A strange ruling from a strange judge

Jerome Woehrle at Liberty Unyielding provides a revealing look at James Robart, the federal judge who enjoined President Trump’s executive order temporarily restricting entry to the U.S. from seven highly problematic nations. Scott has observed that Judge Robart’s opinion is nearly devoid of legal analysis. Woehrle expands on this criticism:

Judge James Robart’s order has no legal basis, and barely pretends to. [The] order against Trump sheds little light on his thinking.

But at an earlier hearing on Washington State’s motion for a temporary restraining order, he asked what rational basis the government had for restricting entry from the seven violence-wracked countries covered by Trump’s order: Iraq, Iran, Syria, Sudan, Somalia, Libya and Yemen.

As NPR notes, these seven countries were previously singled out by Congress for milder restrictions on visas. Congress did so after terrorist attacks in Paris and San Bernardino, in a 2015 law tightening up the Visa Waiver Program that was signed by President Obama.

Critics argue that there was no rational basis for restricting travel from these countries but not other countries in the Middle East, such as Saudi Arabia. This argument is silly, since America has deep economic links and security ties with Saudi Arabia that it lacks with the seven countries subject to the 2015 law and Trump’s executive order. America need not antagonize a key ally when it takes steps to increase border security.

Perhaps for this reason, Judge Robart’s order in State of Washington v. Trump does not even make this argument, simply suggesting that for some unexplained reason the executive order may violate the “Constitution.”

The seven countries at issue are: Iraq, Syria, Libya, Somalia, Sudan, Yemen, and Iran. The first six are all failed, chaotic states that have produced terrorists. The problems with effectively vetting people from these countries are obvious.

The seventh country is Iran. It exports terrorism. Though not a failed state, our relations with the mullahs are such that effective vetting may be well nigh impossible.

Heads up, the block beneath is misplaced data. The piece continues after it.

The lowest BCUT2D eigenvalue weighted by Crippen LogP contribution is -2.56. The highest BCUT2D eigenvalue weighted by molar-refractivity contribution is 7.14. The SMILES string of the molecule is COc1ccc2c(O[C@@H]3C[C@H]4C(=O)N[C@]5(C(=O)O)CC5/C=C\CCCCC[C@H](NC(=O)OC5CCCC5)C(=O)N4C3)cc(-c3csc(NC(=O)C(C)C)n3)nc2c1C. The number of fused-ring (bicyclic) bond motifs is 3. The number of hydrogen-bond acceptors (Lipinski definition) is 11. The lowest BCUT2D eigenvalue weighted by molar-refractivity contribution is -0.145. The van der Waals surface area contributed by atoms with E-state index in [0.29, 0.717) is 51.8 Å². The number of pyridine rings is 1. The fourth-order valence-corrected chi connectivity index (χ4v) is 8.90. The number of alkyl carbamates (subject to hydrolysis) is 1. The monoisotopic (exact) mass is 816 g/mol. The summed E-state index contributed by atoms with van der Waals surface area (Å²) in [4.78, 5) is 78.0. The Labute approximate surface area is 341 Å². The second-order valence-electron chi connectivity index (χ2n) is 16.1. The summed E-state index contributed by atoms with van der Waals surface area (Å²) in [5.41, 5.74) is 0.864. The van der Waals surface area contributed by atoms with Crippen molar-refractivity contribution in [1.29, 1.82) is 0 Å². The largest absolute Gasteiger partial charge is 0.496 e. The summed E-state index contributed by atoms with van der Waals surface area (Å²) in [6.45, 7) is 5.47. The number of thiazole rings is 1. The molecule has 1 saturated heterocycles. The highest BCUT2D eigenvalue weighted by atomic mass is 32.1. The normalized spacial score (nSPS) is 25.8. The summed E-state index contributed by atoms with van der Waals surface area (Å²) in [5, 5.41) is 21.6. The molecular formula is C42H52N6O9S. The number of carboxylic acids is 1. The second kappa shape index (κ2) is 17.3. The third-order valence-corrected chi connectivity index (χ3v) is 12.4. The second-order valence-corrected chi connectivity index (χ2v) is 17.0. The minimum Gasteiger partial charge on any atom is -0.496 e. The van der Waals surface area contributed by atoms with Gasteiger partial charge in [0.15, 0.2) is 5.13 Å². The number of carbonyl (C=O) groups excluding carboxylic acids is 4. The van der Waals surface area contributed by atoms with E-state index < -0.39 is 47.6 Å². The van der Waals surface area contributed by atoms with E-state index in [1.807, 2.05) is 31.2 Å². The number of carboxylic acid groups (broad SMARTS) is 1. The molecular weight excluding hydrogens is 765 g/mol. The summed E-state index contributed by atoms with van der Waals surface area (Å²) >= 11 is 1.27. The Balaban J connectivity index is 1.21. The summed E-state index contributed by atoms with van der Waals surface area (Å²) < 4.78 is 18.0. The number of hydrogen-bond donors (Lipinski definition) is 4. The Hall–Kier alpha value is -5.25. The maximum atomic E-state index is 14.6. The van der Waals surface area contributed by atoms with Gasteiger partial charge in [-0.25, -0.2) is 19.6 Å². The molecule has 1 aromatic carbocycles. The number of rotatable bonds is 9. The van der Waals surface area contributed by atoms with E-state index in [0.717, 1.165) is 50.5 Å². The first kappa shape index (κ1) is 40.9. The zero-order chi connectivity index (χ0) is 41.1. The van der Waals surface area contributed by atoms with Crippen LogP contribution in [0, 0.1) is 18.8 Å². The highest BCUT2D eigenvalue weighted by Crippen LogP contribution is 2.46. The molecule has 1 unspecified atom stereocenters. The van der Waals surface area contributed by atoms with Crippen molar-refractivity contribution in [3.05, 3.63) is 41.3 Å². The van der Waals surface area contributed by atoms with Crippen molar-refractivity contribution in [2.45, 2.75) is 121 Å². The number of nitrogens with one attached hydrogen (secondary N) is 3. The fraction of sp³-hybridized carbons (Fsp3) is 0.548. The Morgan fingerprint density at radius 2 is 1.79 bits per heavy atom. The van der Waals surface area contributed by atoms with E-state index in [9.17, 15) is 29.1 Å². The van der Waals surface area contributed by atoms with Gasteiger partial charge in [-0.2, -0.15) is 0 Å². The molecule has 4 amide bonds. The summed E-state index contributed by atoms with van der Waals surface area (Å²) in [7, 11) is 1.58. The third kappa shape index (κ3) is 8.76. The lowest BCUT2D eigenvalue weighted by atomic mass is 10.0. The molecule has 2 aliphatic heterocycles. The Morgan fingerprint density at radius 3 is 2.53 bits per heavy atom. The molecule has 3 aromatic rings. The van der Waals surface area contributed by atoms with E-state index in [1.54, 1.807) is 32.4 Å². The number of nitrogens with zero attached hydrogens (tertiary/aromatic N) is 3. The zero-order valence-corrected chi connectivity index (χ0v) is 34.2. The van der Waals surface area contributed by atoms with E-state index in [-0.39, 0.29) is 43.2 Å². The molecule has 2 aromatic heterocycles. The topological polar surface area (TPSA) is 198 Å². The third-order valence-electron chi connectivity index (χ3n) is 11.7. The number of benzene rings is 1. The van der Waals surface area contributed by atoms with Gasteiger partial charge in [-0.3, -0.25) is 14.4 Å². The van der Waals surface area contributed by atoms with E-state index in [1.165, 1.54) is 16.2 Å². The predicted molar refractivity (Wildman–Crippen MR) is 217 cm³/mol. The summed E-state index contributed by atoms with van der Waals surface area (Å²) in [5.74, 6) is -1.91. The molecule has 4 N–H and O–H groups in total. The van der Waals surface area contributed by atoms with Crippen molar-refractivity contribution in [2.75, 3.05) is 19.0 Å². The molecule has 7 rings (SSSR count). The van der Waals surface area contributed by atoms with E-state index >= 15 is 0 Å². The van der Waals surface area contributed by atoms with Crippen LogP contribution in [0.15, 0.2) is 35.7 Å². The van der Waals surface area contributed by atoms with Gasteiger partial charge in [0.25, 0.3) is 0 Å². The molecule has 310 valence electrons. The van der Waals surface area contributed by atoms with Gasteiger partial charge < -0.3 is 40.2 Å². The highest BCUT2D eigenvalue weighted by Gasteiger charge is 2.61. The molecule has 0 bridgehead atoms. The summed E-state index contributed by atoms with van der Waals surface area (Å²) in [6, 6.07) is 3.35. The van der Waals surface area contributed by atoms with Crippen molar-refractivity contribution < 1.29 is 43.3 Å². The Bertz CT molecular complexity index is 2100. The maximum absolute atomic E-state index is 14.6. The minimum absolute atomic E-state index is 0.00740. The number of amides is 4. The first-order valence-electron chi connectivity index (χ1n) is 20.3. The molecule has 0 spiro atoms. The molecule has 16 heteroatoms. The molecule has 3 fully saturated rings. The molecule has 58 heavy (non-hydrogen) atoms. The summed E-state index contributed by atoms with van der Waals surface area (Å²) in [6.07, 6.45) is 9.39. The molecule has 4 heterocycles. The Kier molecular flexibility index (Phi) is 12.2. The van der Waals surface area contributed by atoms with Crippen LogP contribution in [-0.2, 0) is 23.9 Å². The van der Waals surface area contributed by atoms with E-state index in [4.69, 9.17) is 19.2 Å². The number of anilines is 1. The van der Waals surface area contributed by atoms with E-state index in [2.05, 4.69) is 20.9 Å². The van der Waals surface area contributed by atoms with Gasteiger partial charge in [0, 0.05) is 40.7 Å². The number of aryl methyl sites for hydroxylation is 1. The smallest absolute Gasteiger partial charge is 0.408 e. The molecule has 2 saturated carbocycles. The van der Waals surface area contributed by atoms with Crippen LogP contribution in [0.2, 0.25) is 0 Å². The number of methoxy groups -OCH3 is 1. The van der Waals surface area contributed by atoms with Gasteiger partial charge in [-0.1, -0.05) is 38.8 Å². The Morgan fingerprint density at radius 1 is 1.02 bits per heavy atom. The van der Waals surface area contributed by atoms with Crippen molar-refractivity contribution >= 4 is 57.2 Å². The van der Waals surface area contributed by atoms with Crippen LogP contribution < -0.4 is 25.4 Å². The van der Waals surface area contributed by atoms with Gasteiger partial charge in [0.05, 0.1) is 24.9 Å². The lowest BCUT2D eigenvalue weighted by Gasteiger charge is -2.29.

Saudi Arabia is neither a failed state nor a nation with which we have essentially no relations. Same with Pakistan. We can expect, or at least plausibly hope for, meaningful assistance from the government in vetting potential entrants to the U.S.

I’m not saying that this provides the assurance we need, but it does provide a higher level of assurance than we have with the seven nations on the list. Or so it rationally can be argued.

Thus, even apart from what Congress did in the 2015 law tightening up the Visa Waiver Program, there is a rational basis for picking the seven countries and not states like Saudi Arabia and Pakistan.

Woehrle continues:

To cover up the embarrassing weakness of Judge Robart’s temporary restraining order, reporters at the Washington Post and elsewhere have trumpeted the fact that Robart was nominally appointed by President George W. Bush. They have done this to suggest that his ruling must have merit, because otherwise he would not have ruled against a President of the same party as the man who appointed him.

But this is misleading, since Robart is a staunchly liberal judge whose appointment was effectively forced on Bush by liberal Senator Patty Murray in 2004, when Washington State had two liberal Senators.

How did this happen? Woehrle explains:

Robart’s appointment as a federal judge was championed by liberal Senators like Patty Murray, who used Senatorial custom allowing senators to veto Presidential appointments of trial judges to obtain the appointment of liberal trial judges like Robart in Washington State. An April 13, 2005 press release by Murray touts Robart’s appointment as the “bipartisan” result of using a state commission to select federal trial judges in Washington, whose appointment Bush then rubberstamped.

This Senatorial veto power, known as the “blue slip,” is an old tradition, dating back to at least 1917, that lets senators have a say on which trial judges are appointed to courts in their home state.

On the bench, Robart has lived up to Patty Murray’s expectations. He has a history of not just liberal rulings, but oddball ones. Woehrle quotes one observer who said this about the judge:

Judge Robart. . .is the same guy who issued [a] bizarre college sexual assault ruling. . .He ruled a falsely-accused male student could not depose or obtain relevant documents from the female student who got him expelled because that would traumatize her (never mind that it was SHE who performed a sex act on him when he was blacked out, meaning that if anyone was guilty of sexual assault it was HER). Reason’s article about it can be found here.

Robart also bellowed “Black Lives Matter” in open court, as the Daily Caller noted (in a context in which it made little sense).

Robart’s ruling on Trump’s executive order doesn’t even attempt to make sense. It is basically ipse dixit.

Unfortunately, the left-wing Ninth Circuit is unlikely to disturb anything Robart does on this matter. And in the Supreme Court, there are probably four votes (minimum) in favor of stopping the Trump order.

Four votes would be enough to affirm the Ninth Circuit right now. That’s why Scott’s immigration lawyer friend was wise to say “Get on with the Gorsuch confirmation. Fast.”

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